On a sunny September day in New York City in 2007, the United Nations General Assembly gathered to adopt the United Nations Declaration on the Rights of Indigenous People (UNDRIP). The event marked the culmination of three decades of intense international work by thousands of indigenous leaders and the start of a new chapter in human rights.
Nearly 40 years earlier, in March of 1968, a troubled Lyndon B. Johnson stood in the White House surrounded by a nation engulfed in turmoil. Both the launch of the Tet Offensive and the My Lai Massacre had occurred in Vietnam just a month earlier and student and civil rights protests were now turning violent across the country. At the end of the month,President Johnson stunned the nation by announcing on television that he would not seek re-election.
Seemingly lost in the events of that March, and the assassination of Dr. Martin Luther King weeks later, was a watershed moment in American history.
On March 6, 1968 President Johnson sent an urgent message to Congress describing the historic injustices wrought on Indian tribes and proposing “a policy of maximum choice for the American Indian: a policy expressed in programs of self-help, self-development, self-determination.” With these words, Johnson laid the framework for the modern federal policy of Indian Self-Determination.
Self-Determination means that Indian people have the power to govern themselves as sovereign nations, as they have done so for millennia.
Article 3 of UNDRIP states the Self-Determination means the right of indigenous people to “freely determine their political status and freely pursue their economic, social and cultural development.” Article 4 adds that Self-Determination carries with it “the right to autonomy or self-government in matters relating to their internal and local affairs, as well as ways and means for financing their autonomous functions.”
There is no question that the federal policy of Self-Determination in the United States has been a success for American Indians and Alaska Natives. Still, our progress must be measured against the backdrop of other human rights. Article 46 of UNDRIP says it is to be interpreted in accordance with “principles of justice, democracy, respect for human rights, equality, non-discrimination, good governance and good faith.”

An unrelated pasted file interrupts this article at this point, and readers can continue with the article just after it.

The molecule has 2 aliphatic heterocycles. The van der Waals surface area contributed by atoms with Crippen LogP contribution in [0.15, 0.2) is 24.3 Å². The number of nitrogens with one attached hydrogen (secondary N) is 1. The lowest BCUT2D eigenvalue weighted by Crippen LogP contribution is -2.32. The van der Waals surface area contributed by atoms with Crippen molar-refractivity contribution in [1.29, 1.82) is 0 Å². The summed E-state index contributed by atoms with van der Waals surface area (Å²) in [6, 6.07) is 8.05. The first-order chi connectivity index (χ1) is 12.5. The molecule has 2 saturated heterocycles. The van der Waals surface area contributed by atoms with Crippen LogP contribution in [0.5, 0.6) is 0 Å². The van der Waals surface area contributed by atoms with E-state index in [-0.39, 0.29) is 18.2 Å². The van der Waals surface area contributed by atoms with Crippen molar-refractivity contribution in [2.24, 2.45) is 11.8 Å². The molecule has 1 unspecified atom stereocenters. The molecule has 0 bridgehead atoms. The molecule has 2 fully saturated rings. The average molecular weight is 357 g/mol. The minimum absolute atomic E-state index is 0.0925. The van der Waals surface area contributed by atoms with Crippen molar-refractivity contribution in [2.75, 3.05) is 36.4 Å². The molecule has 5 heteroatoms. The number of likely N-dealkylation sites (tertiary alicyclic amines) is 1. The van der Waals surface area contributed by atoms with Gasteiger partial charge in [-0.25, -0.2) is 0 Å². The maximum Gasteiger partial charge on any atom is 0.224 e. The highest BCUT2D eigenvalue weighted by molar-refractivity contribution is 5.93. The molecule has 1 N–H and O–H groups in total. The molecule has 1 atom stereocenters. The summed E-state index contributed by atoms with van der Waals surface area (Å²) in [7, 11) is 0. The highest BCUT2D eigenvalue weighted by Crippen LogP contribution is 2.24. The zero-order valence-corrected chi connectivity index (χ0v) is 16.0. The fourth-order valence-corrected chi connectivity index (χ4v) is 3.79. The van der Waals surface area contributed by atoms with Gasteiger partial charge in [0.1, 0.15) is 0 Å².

Measured against these principles, the United States has fallen woefully short.
Back in 1968, President Johnson recognized America’s unjust treatment of Native Americans, writing that “for two centuries, he has been an alien in his own land.” Johnson told Congress:
“Our goal must be:
“A standard of living for the Indians equal to that of the country as a whole.
“Freedom of Choice: An opportunity to remain in their homelands, if they choose, without surrendering their dignity; an opportunity to move to the towns and cities of America, if they choose, equipped with the skills to live in equality and dignity.
"Full participation in the life of modern America, with a full share of economic opportunity and social justice.”
These goals are strikingly similar to the principles of UNDRIP. The human right to an adequate standard of living is included in all the major international human rights instruments. Article 24 of UNDRIP goes further and states that indigenous people have “an equal right to the enjoyment of the highest attainable standard of physical and mental health.”
Freedom of choice and full participation is embodied in Article 5 of UNDRIP which recognizes the right “to maintain and strengthen their distinct political, legal, economic, social and cultural institutions, while retaining their right to participate fully, if they so choose, in the political, economic, social and cultural life of the State.”
Many of the ills that Johnson wrote about in 1968 remain with us. According to the 2010 Census, over 28 percent of Native Americans were living in poverty compared to a national average of 15 percent. Native American youth experience the highest rate of suicide of any population group in the U.S. In Washington, Native youth have the highest school drop out rates in the State. In Seattle, a police officer shot and killed John T. Williams, a harmless First Nations woodcarver. The officer was never prosecuted. The United States has yet to compensate our Indian nations for the hundreds of millions of acres taken from them and the habitual violation of our treaties. Tribes are struggling to get Congress to enact a simple law that would protect Indian women from domestic violence.
Today we still should measure the success of self-determination and our nation’s human rights record against Johnson’s demand that Native Americans enjoy “a full share of economic opportunity and social justice.” That’s an old-fashioned way of saying that the United States must respect and protect the human rights of Native Americans. In that regard, America still has a long way to go.
Chris Stearns is a Navajo attorney, Chairman of the Seattle Human Rights Commission, and former senior official in the Clinton Administration.